On the night of the Leaving Feast, something is finally able to penetrate through the grief. It's an emotion she hasn't felt yet, and it surges through her veins, making her blood pump for the first time since she saw her love's limp, lifeless body. The feeling is pure, venomous anger as one name is mentioned: Harry Potter.
Yes, Harry Potter lived through the night when Cedric didn't. She's heard the rumblings and the rumors, that Voldemort, a wizard who has been dead for thirteen years, has returned. She stares at him from across the room, stares at him until she can't see him through the angry tears streaking her cheeks and blurring her vision, and believes it, because she can see the barren, listless expression on his face and notices it for what it is: fear, sorrow, and guilt. And it's then, as the anger continues to pound through her, that she knows she's a terrible person.
For years, everyone has called Harry Potter "The Boy Who Lived", and marveled at the fact that he defeated Voldemort and lived while thousands died. And, low and behold, he is The Boy Who Lived again, escaping a tragic ordeal with the weight of a dead boy on his shoulders. And Cho Chang, terrible person that she is, blames him. The guilt eats her up from the inside, but she can't stop the selfish, awful thoughts from invading her brain. If Harry Potter is such a wonderful wizard, so brave, so smart, so heroic, then why couldn't he save the life of the boy she loves? Why couldn't he wave his little magic wand and take that terrified, helpless look off of Cedric's face? The Boy Who Lived, they call Harry with awe, but why did he get to live through that night while Cedric didn't?
And that question will remain with her for many years to come, and she hates herself with all of her soul for it. She constantly thinks about it, pokes and pokes at it with her mind, trying to get the evil thought to go away, but it won't. Every time she sees Harry in the halls, surrounded by his friends who are so thankful to have him alive, she is pierced with a fury so strong she can barely contain it. She does have moments, though, where sympathy for him overwhelms her, and it's then that she thinks there might be hope for her, after all. But then Hermione Granger will say something comforting or tell him that no one blames him, and then the vile feelings will come at her again, because she can never see her love alive again; all she can see in her mind now, whenever she remembers him,is his fearful, stricken face and his blank, lifeless eyes.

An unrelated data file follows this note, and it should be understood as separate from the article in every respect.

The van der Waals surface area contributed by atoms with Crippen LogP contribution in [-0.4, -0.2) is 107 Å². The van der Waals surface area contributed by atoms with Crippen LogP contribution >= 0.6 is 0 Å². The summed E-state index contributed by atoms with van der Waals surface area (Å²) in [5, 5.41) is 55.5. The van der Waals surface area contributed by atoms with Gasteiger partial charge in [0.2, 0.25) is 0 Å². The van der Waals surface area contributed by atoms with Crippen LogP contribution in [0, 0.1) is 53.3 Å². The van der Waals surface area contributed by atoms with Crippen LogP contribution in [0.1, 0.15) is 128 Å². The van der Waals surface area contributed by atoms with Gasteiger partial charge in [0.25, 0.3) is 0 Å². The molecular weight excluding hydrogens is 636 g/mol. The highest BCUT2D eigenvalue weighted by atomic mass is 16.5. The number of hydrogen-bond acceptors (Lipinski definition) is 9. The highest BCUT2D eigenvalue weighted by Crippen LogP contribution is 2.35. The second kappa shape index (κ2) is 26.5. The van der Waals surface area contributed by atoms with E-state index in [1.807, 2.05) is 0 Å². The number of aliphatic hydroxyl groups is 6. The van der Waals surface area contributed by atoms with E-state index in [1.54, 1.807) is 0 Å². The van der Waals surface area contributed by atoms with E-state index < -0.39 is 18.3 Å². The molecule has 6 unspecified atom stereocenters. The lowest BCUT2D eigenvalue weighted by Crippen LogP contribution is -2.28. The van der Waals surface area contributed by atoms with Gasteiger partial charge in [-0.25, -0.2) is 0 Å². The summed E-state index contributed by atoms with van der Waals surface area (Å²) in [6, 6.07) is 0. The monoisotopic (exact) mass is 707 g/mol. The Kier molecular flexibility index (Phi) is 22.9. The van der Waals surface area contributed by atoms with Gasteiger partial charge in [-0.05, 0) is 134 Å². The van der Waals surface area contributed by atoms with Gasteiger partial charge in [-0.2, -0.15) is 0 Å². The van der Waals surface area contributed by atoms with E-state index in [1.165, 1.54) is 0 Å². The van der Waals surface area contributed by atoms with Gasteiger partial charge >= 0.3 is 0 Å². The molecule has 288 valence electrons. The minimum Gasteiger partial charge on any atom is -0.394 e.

When she comes back after the summer, she feels worse than ever. She feels as though she has hit rock bottom and cannot climb back up, no matter how hard she tries. Her mother has done her best to understand, but her father has been plain awful. He was against her and Cedric's love from the beginning, telling her that she should be focused on her grades rather than having her head stuck in the clouds. As the summer progressed, he endlessly lectured her on how she would come to realize that in the long run, Cedric Diggory meant nothing to her, and he was just a mindless teenage fling that she would get over if she listened to her brain rather than her heart. Jack Chang only made the wound bleed even more heavily; he didn't understand that with Cedric, the mask of the studious, nerdy Ravenclaw cracked, and all her repressed desires of love and companionship came flowing to the forefront of her mind. Cedric made life real for her, and now that has been smashed to smithereens.